We conducted the experiment between 08:00 and 18:00 LT. At this time, the average bee’s age was approximately 35 h (range 18–52 h). Based on observations that young bees aggregate and seem to show thermotaxis, the plastic cup with a focal bee was placed on a slide warmer held at 35 °C in the 25 °C laboratory. This method encourages bees to stay at the bottom of the cup (floor-heating method, Figs. S1, S2). Bees that were not stationary were not used for the experiment because it was too difficult to deposit mites on the bees.
A mite was deposited on either the left or right side of the bee’s mesoscutum with the eyelash brush. Whether to deposit a mite on the left or right side was randomly determined by throwing a die each time. Control bees were simply stimulated by stroking once on the mesoscutum with the brush. Separate brushes were used for the mite-deposited and control groups. After depositing a tracheal mite, we observed the bee’s responses for 7 min, within which autogrooming responses to mites were sufficiently observed and mites did not enter spiracles, based on preliminary observations (Danka and Villa 2003). Moving a mesothoracic leg anteriorly across the mesoscutum was regarded as grooming behavior in this experiment (hereafter “GR”; Movie 1). We recorded the number of GR attempts, time to initial GR, and the positions (i.e., treated or untreated side). The performance of a grooming invitation dance by a worker rapidly shaking her abdomen, which attracts the attention of nestmates (Ruttner and Hänel 1992), was also recorded. After the observation period, we held the bee’s body and wings by inserting forceps between the thorax and abdomen to prevent the mite from falling as the bee flapped its wings and confirmed whether the mite was removed or not under a microscope. Bees were not re-used in another assay.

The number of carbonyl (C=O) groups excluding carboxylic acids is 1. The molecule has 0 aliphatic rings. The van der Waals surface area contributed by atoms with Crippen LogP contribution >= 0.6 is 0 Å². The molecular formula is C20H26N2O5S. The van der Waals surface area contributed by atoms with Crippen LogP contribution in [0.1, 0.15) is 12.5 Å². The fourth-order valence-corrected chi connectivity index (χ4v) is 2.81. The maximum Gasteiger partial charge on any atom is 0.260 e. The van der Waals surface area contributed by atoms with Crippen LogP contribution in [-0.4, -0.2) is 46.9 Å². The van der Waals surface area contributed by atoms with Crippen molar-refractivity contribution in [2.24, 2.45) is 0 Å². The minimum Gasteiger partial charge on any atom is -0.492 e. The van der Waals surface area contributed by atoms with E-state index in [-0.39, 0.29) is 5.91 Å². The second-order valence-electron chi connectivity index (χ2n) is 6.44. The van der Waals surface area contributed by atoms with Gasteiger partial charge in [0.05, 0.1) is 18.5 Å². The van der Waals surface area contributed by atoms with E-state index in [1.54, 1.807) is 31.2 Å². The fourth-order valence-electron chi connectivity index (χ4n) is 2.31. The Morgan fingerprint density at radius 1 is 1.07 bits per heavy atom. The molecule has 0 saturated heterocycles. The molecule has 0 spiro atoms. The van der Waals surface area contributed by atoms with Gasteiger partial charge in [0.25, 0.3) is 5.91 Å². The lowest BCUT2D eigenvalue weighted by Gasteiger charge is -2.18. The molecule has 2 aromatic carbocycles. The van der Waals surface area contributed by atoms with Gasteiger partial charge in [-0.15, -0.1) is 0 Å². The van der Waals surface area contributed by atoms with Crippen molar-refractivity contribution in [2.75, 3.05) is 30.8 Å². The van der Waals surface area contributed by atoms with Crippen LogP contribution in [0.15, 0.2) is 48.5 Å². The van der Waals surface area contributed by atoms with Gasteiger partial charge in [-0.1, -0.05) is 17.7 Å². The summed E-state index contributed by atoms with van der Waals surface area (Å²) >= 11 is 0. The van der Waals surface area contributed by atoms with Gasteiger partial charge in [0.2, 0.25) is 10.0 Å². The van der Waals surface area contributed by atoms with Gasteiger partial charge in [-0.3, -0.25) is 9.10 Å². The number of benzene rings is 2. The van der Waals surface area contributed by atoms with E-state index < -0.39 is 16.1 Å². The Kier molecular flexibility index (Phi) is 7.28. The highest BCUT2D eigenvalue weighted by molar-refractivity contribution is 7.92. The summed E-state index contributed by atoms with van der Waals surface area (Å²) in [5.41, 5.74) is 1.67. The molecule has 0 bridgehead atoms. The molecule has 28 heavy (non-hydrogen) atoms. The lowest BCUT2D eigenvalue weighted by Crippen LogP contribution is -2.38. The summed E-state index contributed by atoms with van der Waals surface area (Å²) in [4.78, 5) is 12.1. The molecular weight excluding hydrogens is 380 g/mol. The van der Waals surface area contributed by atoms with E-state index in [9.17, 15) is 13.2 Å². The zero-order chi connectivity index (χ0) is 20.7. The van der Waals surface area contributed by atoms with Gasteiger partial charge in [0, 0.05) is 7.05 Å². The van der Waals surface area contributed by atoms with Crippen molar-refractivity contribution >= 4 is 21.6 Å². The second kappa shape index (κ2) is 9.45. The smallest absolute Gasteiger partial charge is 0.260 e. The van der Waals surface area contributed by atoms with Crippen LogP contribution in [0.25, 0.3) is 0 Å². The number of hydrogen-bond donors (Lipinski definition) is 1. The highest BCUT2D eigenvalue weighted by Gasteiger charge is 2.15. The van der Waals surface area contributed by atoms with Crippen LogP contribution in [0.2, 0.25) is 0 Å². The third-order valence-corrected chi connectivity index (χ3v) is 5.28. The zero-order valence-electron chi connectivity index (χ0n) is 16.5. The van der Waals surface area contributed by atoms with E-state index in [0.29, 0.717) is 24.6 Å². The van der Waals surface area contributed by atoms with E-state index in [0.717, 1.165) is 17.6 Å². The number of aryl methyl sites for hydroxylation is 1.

The proportions of bees that showed GR (hereafter “GR bee”) and the proportions of mite removal were compared using the Tukey-type multiple comparison test for proportions (Zar 1999). The number of GR attempts was compared between the treated and untreated sides by a Wilcoxon rank sum test to investigate whether bees respond to the position of a mite. Factors associated with successful mite removal were estimated with generalized linear models (McCullagh and Nelder 1989) in GR individuals. These models assumed a binomial distribution and used a logistic link function. The response variable was presence of the mite on the body at the end of an experiment, and the explanatory variables were the time to initial GR (s) on the treated side, the number of GR attempts on the treated side, bee species (dummy variable), and their interactions. The model with the lowest Akaike’s information criterion (AIC) was chosen as the final model.
GR response to the tracheal mite
Recognition of the mite’s position
Effectiveness of GR to remove the tracheal mite
Factors associated with the removal of tracheal mites
Result for the best generalized linear model examining the effects of bee species and time to initial GR on the presence of a tracheal mite after the end of experiment
Bee species, A. mellifera
Time to initial GR (s)
Difference in response behaviors between A. cerana and A. mellifera
A tracheal mite placed on the mesoscutum induced GR in both A. cerana and A. mellifera, indicating that bees of both species were able to recognize the presence of the mite. However, the proportion of GR bees in A. mellifera was significantly greater than that in A. cerana (Fig. 3), suggesting that the behavioral response threshold of A. mellifera to the mite was lower than that of A. cerana. When exposed to a tracheal mite, both bee species groomed intensively on the side of their mesoscutum on which the mite was deposited. One explanation of this behavior is that the bees responded to the physical stimulus of the tracheal mite. A chemical stimulus is also a possible explanation, however, as both bee species have been shown to detect varroa mites by chemical signals and remove them from brood cells (Martin et al. 2002).
Difference in proportions of mites removed between A. cerana and A. mellifera